Here's a great public speaking tip: One of your best public speaking tools isn't about vocal production at all—it's silence. (Discover all of the essential vocal tools of public speaking from my free cheat sheet, "5 Key Tools of Vocal Dynamics.")
Used well, silence can have the power of a thunderclap. It allows dramatic tension to build, like a thunder cloud before that storm breaks. It creates anticipation. It gives audiences time to process what you just said. It lends a shape to your speech it wouldn't have otherwise.
And it does a few other things as well.
Yet too often, this vital speaking tool isn't understood or employed. And more: a speaker's neglect of silence can be a dead giveaway that he or she is terrified of the public speaking situation. Let's look at three advantages you'll gain by using this technique that actors and accomplished presenters use frequently and well.
- Silence allows your audience to absorb critical information. When you say something important, your listeners must be given a pause to process what you've just told them. If they're to retain this critical part of your message, they need to "fix" it in their consciousness. Public speaking takes place in real time. If you hurry past important information, it will be lost in your audience's need to simply keep up with your speaking pace. Silence in the form of a strategic pause is absolutely required at these times.
- Silence is necessary at each of your transitions. Every speech needs shape, though too few presentations have one. Audiences need to take a "mental breath" at regular intervals during your talk, and that means every few minutes. Think of it as hitting the refresh button. A natural place for this to occur is when you transition between main points. Use a pause (coupled with some change in your voice) to give listeners a heads-up that something new and worth listening to is coming up. Their attention will be renewed.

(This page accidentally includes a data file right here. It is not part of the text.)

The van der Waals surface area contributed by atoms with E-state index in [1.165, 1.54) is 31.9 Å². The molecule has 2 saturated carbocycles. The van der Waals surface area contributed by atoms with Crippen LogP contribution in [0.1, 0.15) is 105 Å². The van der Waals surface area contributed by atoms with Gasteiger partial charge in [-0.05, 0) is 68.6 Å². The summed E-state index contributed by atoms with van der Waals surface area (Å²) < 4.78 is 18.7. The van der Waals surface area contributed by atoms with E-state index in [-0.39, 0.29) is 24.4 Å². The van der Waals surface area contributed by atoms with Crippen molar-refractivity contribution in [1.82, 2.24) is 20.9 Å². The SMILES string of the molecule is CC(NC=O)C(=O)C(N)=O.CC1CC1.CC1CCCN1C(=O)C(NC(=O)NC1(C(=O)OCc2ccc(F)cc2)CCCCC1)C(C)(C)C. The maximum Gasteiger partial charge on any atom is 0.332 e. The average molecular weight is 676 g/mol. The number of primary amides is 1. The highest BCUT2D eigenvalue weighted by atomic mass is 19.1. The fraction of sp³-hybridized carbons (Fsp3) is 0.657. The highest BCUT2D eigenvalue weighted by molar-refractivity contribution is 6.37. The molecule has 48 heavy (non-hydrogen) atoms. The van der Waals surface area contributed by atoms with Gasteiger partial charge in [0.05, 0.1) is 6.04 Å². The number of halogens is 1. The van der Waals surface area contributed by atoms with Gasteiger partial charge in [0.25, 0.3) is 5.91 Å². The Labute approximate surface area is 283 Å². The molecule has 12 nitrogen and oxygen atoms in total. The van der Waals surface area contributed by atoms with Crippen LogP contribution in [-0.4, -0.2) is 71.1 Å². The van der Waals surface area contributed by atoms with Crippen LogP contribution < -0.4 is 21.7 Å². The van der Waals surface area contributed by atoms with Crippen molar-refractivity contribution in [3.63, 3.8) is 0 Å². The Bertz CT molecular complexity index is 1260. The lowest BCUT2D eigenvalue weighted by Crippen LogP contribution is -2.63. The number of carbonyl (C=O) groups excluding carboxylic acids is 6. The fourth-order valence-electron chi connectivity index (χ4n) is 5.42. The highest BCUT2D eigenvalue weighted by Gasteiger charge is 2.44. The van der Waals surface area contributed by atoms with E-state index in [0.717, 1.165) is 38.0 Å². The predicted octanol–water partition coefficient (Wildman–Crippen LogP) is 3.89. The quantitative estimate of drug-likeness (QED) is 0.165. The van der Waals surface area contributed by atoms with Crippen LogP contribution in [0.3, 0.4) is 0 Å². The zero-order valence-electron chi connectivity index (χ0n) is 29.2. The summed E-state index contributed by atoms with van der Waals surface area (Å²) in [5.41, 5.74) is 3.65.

- Silence demonstrates confidence. Audiences can usually tell if you're a nervous or confident speaker. Many nonverbal communication signs are give-aways, and among them is when you talk nonstop, too quickly, without a single interval of silence. On the other hand, if you use silence in the ways discussed above, you'll demonstrate that you are in control. After all, the presentation is yours to deliver at the pace you want to deliver it. Doing so is a tip-off that you're a confident and skilled speaker.
Key takeaways from this blog:
- Here's an important paradox: silence is one of your best vocal tools.
- Silence can add anticipation and drama to your speeches.
- Audiences can absorb information better if you give them time to do so.
- For effective transitions, alert audiences of a new point by pausing.
- Pace your presentation effectively using silence, and you'll appear confident.